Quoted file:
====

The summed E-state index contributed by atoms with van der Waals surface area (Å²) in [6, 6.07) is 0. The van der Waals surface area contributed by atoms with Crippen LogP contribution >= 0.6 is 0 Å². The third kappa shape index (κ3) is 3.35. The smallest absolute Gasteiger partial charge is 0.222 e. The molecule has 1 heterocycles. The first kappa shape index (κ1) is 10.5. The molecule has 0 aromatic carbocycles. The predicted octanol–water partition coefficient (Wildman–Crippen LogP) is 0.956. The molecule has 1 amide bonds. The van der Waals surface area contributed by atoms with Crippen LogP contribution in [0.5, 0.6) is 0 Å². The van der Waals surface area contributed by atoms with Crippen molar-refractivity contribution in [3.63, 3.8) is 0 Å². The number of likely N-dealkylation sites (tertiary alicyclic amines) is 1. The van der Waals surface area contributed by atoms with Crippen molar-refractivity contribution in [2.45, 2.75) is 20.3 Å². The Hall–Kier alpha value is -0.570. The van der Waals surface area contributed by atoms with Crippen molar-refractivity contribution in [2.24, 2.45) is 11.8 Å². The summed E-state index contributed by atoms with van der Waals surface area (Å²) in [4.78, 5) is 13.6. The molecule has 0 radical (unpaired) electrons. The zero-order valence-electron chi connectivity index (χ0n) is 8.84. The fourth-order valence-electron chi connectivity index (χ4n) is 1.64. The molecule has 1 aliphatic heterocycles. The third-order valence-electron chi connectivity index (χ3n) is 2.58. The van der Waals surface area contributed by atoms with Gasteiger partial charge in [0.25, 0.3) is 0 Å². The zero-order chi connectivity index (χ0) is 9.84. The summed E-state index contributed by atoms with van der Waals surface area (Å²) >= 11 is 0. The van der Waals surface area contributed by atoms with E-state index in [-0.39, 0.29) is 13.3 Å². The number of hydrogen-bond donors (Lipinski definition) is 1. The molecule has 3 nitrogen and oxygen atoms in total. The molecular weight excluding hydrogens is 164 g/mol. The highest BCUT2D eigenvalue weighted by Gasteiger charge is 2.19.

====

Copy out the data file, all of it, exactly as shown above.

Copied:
The summed E-state index contributed by atoms with van der Waals surface area (Å²) in [6, 6.07) is 0. The van der Waals surface area contributed by atoms with Crippen LogP contribution >= 0.6 is 0 Å². The third kappa shape index (κ3) is 3.35. The smallest absolute Gasteiger partial charge is 0.222 e. The molecule has 1 heterocycles. The first kappa shape index (κ1) is 10.5. The molecule has 0 aromatic carbocycles. The predicted octanol–water partition coefficient (Wildman–Crippen LogP) is 0.956. The molecule has 1 amide bonds. The van der Waals surface area contributed by atoms with Crippen LogP contribution in [0.5, 0.6) is 0 Å². The van der Waals surface area contributed by atoms with Crippen molar-refractivity contribution in [3.63, 3.8) is 0 Å². The number of likely N-dealkylation sites (tertiary alicyclic amines) is 1. The van der Waals surface area contributed by atoms with Crippen molar-refractivity contribution in [2.45, 2.75) is 20.3 Å². The Hall–Kier alpha value is -0.570. The van der Waals surface area contributed by atoms with Crippen molar-refractivity contribution in [2.24, 2.45) is 11.8 Å². The summed E-state index contributed by atoms with van der Waals surface area (Å²) in [4.78, 5) is 13.6. The molecule has 0 radical (unpaired) electrons. The zero-order valence-electron chi connectivity index (χ0n) is 8.84. The fourth-order valence-electron chi connectivity index (χ4n) is 1.64. The molecule has 1 aliphatic heterocycles. The third-order valence-electron chi connectivity index (χ3n) is 2.58. The van der Waals surface area contributed by atoms with Gasteiger partial charge in [0.25, 0.3) is 0 Å². The zero-order chi connectivity index (χ0) is 9.84. The summed E-state index contributed by atoms with van der Waals surface area (Å²) >= 11 is 0. The van der Waals surface area contributed by atoms with E-state index in [-0.39, 0.29) is 13.3 Å². The number of hydrogen-bond donors (Lipinski definition) is 1. The molecule has 3 nitrogen and oxygen atoms in total. The molecular weight excluding hydrogens is 164 g/mol. The highest BCUT2D eigenvalue weighted by Gasteiger charge is 2.19.